Phase III, multicenter, prospective cluster-randomized comparative effectiveness study in tPA-eligible patients (patients with ischemic stroke)
The primary goal of this project is to carry out a trial comparing pre-hospital diagnosis and treatment of patients with stroke symptoms using a Mobile Stroke Unit (MSU) with subsequent transfer to a Comprehensive Stroke Center (CSC) Emergency Department (ED) for further management, to standard pre-hospital triage and transport by Emergency Medical Services (EMS) to a CSC ED for evaluation and treatment (Standard Management-SM).
Sponsored by: Memorial Hermann Health System; 2014-2022 ($2,336,999).
Rahimi K, Canoy D, Nazarzadeh M, Salimi-Khorshidi G, Woodward M, Teo K, Davis BR, Chalmers J, Pepine CJ on behalf of the Blood Pressure Lowering Treatment Trialists’ Collaboration. Investigating the stratified efficacy and safety of pharmacological blood pressure-lowering: an overall protocol for individual patient-level data meta-analyses of over 300 000 randomised participants in the new phase of the Blood Pressure Lowering Treatment Trialists’ Collaboration (BPLTTC). BMJ Open 2019;9:e028698. doi:10.1136/bmjopen-2018-028698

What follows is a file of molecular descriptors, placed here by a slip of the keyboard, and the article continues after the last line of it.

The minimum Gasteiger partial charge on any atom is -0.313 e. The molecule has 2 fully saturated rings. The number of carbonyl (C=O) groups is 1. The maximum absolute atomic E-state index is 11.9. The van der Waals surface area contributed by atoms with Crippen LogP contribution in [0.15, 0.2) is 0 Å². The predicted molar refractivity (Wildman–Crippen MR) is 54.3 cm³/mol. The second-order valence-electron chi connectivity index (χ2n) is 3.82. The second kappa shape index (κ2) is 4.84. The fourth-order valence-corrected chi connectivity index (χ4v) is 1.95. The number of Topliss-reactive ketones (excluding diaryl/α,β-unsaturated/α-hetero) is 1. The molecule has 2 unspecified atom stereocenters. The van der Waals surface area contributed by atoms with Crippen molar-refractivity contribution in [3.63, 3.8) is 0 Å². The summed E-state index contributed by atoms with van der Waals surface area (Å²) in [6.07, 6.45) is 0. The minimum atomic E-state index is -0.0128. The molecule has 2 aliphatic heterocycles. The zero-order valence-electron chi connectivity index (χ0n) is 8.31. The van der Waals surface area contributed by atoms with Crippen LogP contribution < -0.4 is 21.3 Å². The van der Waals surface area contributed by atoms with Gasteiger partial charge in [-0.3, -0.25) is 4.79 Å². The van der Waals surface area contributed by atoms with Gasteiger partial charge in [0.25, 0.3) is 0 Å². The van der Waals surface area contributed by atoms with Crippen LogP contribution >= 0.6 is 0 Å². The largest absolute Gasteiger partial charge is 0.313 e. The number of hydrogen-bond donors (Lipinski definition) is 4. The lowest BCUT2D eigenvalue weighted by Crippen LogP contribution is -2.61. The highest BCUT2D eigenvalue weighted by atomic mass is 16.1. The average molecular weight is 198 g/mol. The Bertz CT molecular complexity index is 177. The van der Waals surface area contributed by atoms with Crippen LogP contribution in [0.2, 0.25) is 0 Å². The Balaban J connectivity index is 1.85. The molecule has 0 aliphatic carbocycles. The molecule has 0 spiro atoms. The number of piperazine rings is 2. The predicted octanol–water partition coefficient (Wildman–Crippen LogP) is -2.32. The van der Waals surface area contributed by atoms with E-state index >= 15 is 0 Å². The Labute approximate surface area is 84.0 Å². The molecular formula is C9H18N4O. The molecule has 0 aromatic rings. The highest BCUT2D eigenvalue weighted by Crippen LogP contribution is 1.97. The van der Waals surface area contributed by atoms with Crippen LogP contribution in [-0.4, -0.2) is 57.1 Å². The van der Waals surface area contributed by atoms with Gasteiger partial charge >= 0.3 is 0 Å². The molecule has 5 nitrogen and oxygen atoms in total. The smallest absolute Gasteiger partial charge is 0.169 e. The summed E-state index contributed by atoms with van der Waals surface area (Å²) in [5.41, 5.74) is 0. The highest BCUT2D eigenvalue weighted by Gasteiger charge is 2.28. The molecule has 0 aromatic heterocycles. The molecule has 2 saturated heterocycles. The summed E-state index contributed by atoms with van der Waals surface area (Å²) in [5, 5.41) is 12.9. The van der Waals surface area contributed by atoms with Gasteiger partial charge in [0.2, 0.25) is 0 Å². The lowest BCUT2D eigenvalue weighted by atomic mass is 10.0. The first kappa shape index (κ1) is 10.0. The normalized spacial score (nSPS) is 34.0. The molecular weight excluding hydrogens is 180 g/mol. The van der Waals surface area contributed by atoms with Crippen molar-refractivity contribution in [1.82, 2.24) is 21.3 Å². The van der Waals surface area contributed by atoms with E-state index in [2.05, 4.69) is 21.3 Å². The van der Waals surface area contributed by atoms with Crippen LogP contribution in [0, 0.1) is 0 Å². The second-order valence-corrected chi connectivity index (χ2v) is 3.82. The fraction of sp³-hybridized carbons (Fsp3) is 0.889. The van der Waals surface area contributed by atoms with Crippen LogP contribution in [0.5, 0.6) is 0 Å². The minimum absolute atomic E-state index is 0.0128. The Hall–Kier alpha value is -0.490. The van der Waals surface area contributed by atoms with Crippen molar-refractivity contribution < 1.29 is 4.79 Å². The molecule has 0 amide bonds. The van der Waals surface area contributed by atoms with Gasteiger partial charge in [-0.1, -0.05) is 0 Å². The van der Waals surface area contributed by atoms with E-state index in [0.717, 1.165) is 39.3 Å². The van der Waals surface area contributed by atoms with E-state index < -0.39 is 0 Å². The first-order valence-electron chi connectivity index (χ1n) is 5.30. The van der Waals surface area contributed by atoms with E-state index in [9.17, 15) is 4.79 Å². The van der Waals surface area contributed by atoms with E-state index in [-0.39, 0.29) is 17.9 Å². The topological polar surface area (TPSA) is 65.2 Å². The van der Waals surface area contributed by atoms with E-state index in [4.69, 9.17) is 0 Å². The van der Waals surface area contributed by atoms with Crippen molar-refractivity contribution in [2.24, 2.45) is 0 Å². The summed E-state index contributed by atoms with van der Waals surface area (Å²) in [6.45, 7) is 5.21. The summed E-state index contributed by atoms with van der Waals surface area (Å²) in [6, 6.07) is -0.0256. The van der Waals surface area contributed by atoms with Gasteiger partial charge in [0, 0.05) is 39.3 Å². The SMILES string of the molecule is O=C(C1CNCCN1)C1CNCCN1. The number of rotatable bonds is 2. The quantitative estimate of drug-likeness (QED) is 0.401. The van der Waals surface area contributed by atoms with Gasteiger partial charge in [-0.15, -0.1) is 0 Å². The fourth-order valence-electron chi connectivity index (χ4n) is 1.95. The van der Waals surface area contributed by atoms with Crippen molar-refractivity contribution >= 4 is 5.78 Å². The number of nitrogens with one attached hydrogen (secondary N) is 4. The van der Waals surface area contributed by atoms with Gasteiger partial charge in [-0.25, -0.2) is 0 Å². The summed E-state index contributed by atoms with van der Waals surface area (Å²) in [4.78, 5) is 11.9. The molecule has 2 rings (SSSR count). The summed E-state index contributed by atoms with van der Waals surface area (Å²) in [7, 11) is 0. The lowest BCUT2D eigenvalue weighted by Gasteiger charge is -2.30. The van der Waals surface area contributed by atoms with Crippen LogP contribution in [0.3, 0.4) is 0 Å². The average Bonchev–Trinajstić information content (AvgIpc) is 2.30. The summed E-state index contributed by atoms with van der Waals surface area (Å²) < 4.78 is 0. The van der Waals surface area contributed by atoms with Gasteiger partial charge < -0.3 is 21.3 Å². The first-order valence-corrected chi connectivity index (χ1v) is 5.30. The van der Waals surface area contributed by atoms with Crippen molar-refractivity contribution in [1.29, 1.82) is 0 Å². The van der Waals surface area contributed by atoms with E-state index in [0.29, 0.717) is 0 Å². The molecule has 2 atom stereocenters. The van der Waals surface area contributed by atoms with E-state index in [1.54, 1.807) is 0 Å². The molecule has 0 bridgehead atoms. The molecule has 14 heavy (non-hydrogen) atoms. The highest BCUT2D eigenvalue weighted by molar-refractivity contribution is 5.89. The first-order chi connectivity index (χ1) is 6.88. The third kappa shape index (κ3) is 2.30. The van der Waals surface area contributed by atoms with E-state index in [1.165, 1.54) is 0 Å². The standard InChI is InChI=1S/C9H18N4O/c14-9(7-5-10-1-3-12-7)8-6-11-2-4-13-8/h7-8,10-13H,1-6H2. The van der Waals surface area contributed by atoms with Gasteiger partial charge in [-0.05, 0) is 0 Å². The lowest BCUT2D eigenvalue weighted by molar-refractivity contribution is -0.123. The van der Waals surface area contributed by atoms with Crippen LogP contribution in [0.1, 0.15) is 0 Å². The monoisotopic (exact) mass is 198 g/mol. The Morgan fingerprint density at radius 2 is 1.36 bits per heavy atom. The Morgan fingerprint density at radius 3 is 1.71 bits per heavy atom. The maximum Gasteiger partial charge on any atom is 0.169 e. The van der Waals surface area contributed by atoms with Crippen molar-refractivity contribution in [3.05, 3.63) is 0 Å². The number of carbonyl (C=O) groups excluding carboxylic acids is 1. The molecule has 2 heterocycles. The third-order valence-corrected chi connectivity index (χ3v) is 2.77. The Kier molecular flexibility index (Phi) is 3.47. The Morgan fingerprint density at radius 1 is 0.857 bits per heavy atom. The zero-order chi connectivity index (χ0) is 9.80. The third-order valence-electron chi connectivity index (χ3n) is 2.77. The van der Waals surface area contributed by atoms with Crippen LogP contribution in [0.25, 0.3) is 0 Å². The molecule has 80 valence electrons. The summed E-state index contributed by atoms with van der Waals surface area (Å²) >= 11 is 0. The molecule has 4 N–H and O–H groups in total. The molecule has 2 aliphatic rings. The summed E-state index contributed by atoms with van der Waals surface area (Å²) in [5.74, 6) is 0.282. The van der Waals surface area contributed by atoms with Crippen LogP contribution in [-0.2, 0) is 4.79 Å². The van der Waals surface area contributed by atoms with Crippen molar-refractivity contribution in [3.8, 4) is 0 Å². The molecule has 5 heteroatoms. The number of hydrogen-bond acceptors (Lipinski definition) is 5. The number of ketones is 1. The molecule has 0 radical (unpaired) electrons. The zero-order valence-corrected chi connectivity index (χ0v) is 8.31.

Johnson K, Oparil S, Davis BR, Tereshchenko LG. Prevention of Heart Failure in Hypertension-Disentangling the Role of Evolving Left Ventricular Hypertrophy and Blood Pressure Lowering: The ALLHAT Study. J Am Heart Assoc. 2019 Apr 16;8(8):e011961. doi: 10.1161/JAHA.119.011961.
Bowling CB, Davis BR, Luciano A, Simpson LM, et al. Sustained blood pressure control and coronary heart disease, stroke, heart failure, and mortality: An observational analysis of ALLHAT. J Clin Hypertens (Greenwich). 2019 Apr;21(4):451-459. doi: 10.1111/jch.13515. Epub 2019 Mar 13.